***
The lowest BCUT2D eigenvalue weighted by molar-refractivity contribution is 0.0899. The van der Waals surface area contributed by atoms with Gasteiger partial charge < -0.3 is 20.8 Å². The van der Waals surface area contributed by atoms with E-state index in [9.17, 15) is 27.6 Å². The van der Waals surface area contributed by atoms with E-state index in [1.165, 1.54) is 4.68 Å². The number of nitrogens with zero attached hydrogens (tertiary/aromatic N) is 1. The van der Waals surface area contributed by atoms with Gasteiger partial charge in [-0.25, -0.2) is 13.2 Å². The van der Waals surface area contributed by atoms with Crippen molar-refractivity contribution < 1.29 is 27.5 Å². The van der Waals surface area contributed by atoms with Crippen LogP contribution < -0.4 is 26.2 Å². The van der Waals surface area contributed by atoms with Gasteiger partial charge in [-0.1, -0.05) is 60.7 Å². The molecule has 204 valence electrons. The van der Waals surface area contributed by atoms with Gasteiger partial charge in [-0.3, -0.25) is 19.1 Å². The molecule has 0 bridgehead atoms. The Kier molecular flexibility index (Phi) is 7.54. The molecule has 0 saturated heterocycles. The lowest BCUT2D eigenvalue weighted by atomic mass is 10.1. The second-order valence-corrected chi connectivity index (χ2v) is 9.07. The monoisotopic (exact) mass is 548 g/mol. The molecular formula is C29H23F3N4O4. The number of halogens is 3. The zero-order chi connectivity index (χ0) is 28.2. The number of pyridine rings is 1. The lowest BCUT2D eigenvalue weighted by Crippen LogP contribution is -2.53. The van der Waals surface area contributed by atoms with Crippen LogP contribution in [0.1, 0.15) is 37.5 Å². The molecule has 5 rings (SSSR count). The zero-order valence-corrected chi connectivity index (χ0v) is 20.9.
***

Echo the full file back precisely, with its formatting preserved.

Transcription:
The lowest BCUT2D eigenvalue weighted by molar-refractivity contribution is 0.0899. The van der Waals surface area contributed by atoms with Gasteiger partial charge < -0.3 is 20.8 Å². The van der Waals surface area contributed by atoms with E-state index in [9.17, 15) is 27.6 Å². The van der Waals surface area contributed by atoms with E-state index in [1.165, 1.54) is 4.68 Å². The number of nitrogens with zero attached hydrogens (tertiary/aromatic N) is 1. The van der Waals surface area contributed by atoms with Gasteiger partial charge in [-0.25, -0.2) is 13.2 Å². The van der Waals surface area contributed by atoms with Crippen molar-refractivity contribution < 1.29 is 27.5 Å². The van der Waals surface area contributed by atoms with Crippen LogP contribution < -0.4 is 26.2 Å². The van der Waals surface area contributed by atoms with Gasteiger partial charge in [-0.1, -0.05) is 60.7 Å². The molecule has 204 valence electrons. The van der Waals surface area contributed by atoms with Gasteiger partial charge in [-0.3, -0.25) is 19.1 Å². The molecule has 0 bridgehead atoms. The Kier molecular flexibility index (Phi) is 7.54. The molecule has 0 saturated heterocycles. The lowest BCUT2D eigenvalue weighted by atomic mass is 10.1. The second-order valence-corrected chi connectivity index (χ2v) is 9.07. The monoisotopic (exact) mass is 548 g/mol. The molecular formula is C29H23F3N4O4. The number of halogens is 3. The zero-order chi connectivity index (χ0) is 28.2. The number of pyridine rings is 1. The lowest BCUT2D eigenvalue weighted by Crippen LogP contribution is -2.53. The van der Waals surface area contributed by atoms with Crippen LogP contribution in [0.1, 0.15) is 37.5 Å². The molecule has 5 rings (SSSR count). The zero-order valence-corrected chi connectivity index (χ0v) is 20.9.